Source: Vox

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FBI: U.S. law enforcement infiltrated by white supremacists

‘It won’t surprise you to learn American policing has a racism problem. It may surprise you to know that the FBI has been quietly, systematically investigating the white supremacist infiltration of law enforcement.

Alice Speri writes that there’s just not much anyone in politics is willing to do about it—and an inevitable conservative-led backlash when they try—but the FBI is starting to treat local cops the way it treated hippies: as a problem worth getting its hands dirty over…’

Source: Boing Boing

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The Machinery Is in Place to Make Trump Protests Permanent

‘The Arab Spring six years ago first demonstrated social media’s ability to power political dissent. Now it’s reaching a new point of maturation. Occupy Wall Street, Black Lives Matter, the Dakota Access Pipeline, and Bernie Sanders all found ways to use social platforms to organize. In the course of those efforts and others, protesters have built a kind of plug-and-play network that makes it easy to generate widespread civil action with a click or tap. With this infrastructure in place, street protests could become as much a fixture of the new administration as President Trump’s tweets…’

Source: WIRED

#resist

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The Myth of Trump

‘As Americans turn to George Orwell’s 1984 (1949) to better understand Donald Trump’s election, as we entertain the exciting possibility that we can read our way to some level of sensible public understanding, it’s time to suggest another classic 20th-century work, one that lends even deeper insight into Trump’s unlikely rise to power: Roland Barthes’ Mythologies (1957). Like Orwell, Barthes deals in language. Unlike Orwell, he deals in language to elucidate the subversive (and oppressive) power of myth.

Trump is more than a butcher of language. He is a builder of myths.Myths are not, in Barthes’ analysis, innocent origin stories. They are dangerous cultural distortions. They cleanse language of its history, and liberate words from their past, all in order to make a non-essential (and often ridiculous) connection seem essential. This somewhat mystical (myths are mysterious) transformation works by suggesting that certain fabricated phenomena are all natural (and, thus, all good) while hiding the cynical process of social construction behind their making. We build myths to prevent as many people as we can from asking questions about the hidden distortion that, inevitably, serves someone’s interest at the expense of truth, justice, and enlightened common sense…’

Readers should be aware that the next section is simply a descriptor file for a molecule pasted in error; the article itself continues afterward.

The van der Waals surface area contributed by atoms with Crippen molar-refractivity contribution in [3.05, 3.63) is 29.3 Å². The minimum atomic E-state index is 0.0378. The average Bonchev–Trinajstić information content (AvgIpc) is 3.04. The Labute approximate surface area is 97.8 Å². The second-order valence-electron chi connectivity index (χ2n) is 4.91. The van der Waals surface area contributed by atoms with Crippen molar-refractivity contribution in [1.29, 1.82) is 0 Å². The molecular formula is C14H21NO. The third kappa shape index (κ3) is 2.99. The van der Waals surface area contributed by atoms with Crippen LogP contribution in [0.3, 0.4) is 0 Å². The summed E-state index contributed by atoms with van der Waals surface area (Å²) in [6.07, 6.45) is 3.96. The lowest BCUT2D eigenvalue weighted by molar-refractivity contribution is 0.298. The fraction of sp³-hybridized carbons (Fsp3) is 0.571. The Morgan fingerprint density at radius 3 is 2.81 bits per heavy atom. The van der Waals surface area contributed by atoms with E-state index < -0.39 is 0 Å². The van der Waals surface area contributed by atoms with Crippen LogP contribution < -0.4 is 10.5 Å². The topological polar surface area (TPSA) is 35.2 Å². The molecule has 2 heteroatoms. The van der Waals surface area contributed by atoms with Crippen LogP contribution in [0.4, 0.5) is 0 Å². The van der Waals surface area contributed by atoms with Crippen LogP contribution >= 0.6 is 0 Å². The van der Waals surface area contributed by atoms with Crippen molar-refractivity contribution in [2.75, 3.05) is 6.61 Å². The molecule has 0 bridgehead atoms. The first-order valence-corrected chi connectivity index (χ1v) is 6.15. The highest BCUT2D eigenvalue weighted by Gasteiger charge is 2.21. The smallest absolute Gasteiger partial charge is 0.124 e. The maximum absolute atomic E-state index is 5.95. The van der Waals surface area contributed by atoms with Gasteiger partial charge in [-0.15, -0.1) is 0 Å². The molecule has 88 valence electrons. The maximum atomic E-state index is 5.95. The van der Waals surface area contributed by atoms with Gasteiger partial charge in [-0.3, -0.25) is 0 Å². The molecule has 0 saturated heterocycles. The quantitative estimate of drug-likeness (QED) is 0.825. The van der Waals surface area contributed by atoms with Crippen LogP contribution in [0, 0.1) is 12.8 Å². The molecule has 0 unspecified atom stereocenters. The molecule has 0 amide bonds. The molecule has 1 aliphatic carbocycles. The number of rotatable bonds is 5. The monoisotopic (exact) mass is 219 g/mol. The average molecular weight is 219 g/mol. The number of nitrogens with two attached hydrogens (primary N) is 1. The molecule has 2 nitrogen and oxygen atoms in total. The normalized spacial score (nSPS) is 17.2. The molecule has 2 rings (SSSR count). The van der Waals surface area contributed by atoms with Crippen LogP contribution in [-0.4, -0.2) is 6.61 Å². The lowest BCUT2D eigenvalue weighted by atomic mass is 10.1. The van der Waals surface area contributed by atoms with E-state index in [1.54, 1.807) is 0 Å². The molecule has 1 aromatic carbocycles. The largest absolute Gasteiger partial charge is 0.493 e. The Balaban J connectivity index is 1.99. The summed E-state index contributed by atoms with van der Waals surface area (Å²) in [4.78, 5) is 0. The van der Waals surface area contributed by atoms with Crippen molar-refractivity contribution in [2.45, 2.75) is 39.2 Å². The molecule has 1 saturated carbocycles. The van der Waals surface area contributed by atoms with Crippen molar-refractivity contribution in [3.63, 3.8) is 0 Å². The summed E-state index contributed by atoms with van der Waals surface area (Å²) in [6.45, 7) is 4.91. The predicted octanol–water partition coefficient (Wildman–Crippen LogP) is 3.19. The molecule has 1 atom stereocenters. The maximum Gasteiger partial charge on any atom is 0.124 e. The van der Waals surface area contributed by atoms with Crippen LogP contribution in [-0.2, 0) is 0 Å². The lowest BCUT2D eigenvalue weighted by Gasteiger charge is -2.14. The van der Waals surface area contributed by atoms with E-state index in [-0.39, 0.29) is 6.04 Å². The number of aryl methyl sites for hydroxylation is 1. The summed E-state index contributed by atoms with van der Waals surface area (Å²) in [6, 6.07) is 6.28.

Source: Pacific Standard

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Can Trump defy the courts? Even the Supreme Court? YES.

‘For those of you who haven’t taken in a history book in a while, President Andrew Jackson defied the Supreme Court and removed my ancestors, the Cherokee, from their lands and marched them to Oklahoma. “The Trail of Tears” was the result of a President openly defying the courts.

Just letting you know, there’s precedent for this President. And many of his followers consider themselves modern ‘Jacksonians.’ Best not get your hopes up for a judicial remedy. We are a nation of laws, but apparently the Constitution didn’t spec this division of power very well.

[I think we need to be putting pressure on Repubs in their jurisdictions, convincing them that letting this guy run wild is going to cost them dearly, instead of reacting to every executive order and tweet. He can ignore protests. His Repub pals can’t. Put thumbscrews on the enablers.] …’

Source: Garret Vreeland, dangerousmeta!